Energy stocks started 2014 on a sour noted, but that trend is changing for the better as the Energy Select Sector SPDR (XLE) is up 0.4% in the past month.
XLE, the largest energy sector ETF by assets, and rival funds have had to endure lethargic performances by Exxon Mobil (XOM) and Chevron (CVX). The Dow components, also the two largest U.S. oil companies, often dominate the lineups of cap-weighted energy ETFs , exposing the fund’s investors to some risk when those stocks lag the broader market. [Exxon Weighing on Some Energy ETFs]
There is potentially good news for XLE and friends and it comes as XLE is sitting in the sixth spot among the nine sector SPDR ETFs in terms of year-to-date performance.
“John Person, president of NationalFutures.com and co-author of the Commodity Traders Almanac, points out that starting in February and running through mid-April,” oil services and exploration and production names have tendency to outperform the market,” writes Michael Kahn for Barron’s.
Indeed, the energy sector is entering its seasonal sweet spot. Over the past 20 years, the sector has posted gains 60% of the time February with that number jumping to 70% in March and 75% in April, according to Equity Clock. May is not too shabby either, with a gain frequency of 65% for the energy sector.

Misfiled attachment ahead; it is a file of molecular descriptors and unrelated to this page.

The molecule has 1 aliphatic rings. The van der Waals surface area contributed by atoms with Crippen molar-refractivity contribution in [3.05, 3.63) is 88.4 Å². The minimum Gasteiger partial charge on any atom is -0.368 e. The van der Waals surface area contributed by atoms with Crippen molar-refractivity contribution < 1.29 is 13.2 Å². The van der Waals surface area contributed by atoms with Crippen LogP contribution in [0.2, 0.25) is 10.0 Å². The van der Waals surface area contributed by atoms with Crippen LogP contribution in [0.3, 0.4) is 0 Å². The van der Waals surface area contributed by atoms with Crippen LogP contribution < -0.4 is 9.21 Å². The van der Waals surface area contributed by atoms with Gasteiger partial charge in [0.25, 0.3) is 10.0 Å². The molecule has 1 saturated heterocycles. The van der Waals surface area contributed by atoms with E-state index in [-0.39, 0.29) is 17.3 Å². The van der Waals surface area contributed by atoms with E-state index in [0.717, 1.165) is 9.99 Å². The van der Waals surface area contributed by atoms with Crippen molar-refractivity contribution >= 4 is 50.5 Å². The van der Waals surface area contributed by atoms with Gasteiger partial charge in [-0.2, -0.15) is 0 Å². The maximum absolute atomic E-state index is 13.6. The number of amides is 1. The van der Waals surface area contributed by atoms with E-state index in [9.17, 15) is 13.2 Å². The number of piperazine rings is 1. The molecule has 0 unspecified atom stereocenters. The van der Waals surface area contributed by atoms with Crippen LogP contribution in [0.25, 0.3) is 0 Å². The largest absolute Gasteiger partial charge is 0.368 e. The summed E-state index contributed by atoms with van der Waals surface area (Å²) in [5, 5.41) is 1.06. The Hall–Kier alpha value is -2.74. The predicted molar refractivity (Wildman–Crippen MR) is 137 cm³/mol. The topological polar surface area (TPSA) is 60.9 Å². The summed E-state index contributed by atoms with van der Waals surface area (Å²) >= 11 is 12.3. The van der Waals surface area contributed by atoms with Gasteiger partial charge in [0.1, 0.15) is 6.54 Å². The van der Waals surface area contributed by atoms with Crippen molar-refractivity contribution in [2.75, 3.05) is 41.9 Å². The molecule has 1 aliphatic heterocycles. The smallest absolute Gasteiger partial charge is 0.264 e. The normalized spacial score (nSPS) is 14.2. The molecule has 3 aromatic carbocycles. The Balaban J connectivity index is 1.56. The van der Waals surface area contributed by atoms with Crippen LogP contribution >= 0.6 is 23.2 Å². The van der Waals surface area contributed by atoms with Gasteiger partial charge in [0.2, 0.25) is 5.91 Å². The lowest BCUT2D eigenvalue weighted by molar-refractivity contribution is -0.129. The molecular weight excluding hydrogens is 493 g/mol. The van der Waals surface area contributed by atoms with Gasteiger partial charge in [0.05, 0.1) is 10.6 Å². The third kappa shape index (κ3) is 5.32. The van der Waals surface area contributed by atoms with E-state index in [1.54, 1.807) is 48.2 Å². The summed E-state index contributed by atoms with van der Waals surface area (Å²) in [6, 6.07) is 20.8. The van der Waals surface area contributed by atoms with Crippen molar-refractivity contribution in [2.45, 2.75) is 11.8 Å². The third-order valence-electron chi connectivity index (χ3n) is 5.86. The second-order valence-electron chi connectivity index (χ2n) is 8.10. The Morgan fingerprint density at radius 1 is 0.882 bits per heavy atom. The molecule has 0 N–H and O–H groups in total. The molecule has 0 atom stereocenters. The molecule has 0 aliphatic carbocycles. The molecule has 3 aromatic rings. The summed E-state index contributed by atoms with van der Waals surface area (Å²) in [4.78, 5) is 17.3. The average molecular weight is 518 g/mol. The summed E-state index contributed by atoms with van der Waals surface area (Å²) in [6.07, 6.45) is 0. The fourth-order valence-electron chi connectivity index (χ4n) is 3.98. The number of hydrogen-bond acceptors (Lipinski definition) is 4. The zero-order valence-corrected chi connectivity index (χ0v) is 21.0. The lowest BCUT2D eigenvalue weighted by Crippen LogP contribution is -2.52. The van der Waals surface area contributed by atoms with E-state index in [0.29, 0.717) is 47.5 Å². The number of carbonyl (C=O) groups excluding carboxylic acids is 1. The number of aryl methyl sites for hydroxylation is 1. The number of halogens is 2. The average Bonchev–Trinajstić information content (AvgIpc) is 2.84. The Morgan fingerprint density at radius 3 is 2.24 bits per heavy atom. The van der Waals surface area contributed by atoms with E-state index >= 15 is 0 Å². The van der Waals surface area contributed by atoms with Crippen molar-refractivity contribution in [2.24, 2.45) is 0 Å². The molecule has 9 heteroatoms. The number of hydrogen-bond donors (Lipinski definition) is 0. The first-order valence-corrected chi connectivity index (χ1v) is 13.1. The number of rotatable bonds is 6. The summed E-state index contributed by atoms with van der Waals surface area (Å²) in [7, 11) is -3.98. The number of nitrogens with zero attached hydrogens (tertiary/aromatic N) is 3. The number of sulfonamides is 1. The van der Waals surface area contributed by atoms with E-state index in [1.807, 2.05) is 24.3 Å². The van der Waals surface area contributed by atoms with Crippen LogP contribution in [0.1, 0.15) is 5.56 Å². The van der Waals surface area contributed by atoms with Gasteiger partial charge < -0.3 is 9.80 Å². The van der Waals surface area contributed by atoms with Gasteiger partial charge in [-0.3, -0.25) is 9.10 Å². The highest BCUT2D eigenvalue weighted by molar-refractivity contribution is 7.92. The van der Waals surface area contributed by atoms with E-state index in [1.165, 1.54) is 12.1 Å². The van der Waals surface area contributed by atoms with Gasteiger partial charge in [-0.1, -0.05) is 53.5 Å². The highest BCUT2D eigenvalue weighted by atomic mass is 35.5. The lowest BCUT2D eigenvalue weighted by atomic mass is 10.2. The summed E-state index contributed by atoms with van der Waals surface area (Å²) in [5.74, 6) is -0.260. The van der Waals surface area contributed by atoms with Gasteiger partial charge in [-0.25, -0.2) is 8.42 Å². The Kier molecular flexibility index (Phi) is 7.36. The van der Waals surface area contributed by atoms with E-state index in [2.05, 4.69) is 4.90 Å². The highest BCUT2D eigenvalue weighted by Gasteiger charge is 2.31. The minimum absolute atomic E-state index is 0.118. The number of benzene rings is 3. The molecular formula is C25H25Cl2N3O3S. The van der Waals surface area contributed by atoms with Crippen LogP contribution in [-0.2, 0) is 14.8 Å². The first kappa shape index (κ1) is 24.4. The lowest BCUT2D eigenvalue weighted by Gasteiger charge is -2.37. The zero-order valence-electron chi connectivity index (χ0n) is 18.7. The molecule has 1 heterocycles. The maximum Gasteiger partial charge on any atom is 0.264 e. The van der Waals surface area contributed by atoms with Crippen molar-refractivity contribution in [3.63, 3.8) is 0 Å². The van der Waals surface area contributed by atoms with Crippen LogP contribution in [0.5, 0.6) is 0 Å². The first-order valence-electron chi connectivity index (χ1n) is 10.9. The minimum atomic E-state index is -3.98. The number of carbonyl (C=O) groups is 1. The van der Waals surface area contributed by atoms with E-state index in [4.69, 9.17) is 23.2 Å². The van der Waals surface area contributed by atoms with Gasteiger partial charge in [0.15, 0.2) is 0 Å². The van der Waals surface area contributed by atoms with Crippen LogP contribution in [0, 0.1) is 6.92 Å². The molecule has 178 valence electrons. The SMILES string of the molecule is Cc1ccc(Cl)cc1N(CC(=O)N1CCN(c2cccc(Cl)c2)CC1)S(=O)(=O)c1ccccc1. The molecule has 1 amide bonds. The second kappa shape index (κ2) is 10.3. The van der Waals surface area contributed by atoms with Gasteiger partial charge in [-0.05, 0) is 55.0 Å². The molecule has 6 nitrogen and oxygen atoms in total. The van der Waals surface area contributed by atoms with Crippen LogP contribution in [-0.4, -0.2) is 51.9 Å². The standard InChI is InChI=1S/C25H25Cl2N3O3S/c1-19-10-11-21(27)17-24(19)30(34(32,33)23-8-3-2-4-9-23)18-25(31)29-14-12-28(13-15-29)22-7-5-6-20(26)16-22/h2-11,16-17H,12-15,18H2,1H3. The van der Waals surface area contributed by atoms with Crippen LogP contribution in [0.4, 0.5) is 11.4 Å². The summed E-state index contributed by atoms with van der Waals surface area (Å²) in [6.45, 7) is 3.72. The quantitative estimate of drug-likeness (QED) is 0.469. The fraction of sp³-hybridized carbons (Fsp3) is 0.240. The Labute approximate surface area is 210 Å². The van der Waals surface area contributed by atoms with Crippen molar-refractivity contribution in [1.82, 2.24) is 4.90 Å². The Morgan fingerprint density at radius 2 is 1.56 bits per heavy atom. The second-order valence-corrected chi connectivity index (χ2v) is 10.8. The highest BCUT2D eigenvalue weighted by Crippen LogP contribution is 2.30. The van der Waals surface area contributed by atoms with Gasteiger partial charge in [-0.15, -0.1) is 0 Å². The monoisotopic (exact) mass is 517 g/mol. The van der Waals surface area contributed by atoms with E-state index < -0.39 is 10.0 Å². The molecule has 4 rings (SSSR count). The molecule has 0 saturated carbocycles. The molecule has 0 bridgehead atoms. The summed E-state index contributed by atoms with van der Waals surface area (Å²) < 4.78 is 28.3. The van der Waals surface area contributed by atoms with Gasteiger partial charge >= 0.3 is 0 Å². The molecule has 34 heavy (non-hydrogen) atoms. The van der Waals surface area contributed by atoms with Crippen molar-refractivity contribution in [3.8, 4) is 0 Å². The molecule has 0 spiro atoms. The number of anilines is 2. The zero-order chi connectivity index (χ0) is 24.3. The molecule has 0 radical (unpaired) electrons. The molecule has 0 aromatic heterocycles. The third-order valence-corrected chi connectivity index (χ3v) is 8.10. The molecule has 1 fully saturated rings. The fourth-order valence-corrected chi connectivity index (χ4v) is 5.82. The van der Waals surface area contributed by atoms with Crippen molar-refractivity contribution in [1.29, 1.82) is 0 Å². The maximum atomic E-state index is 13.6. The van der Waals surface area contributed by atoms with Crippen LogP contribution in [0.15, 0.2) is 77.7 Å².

The SPDR S&P Oil & Gas Exploration & Production ETF (XOP) is already showing signs of out-performance with a 2% gain in the past month. The $959 million XOP is an equal weight ETF and, in a departure from cap-weighted equivalents, Exxon and Chevron are not among XOP’s top-10 holdings. In fact, integrated oil stocks represent just 5% of the ETF’s weight. [Energy ETF Looks for New Highs]
“Since peaking in October of last year, the ETF skidded 13% into its early February low. However, it found support at its 200-day moving average and more importantly at the long-term rising trendline drawn from the October 2011 bottom,” according to Barron’s.
Another seasonal idea is the Market Vectors Oil Service ETF (OIH) , which was also highlighted by Barron’s. With $1.3 billion in assets, OIH is the largest oil services ETF and the fund has added almost 1% in the past month.
Although OIH is a pure play oil services ETF, it does share something in common with XLE: Heavy allocations to two stocks. In the case of OIH, Schlumberger (SLB) and Halliburton (HAL) combine for over 32% of the fund’s weight. The bad news is that Schlumberger is in the red over the past month. The good news is Halliburton is higher by 11%.
Market Vectors Oil Services ETF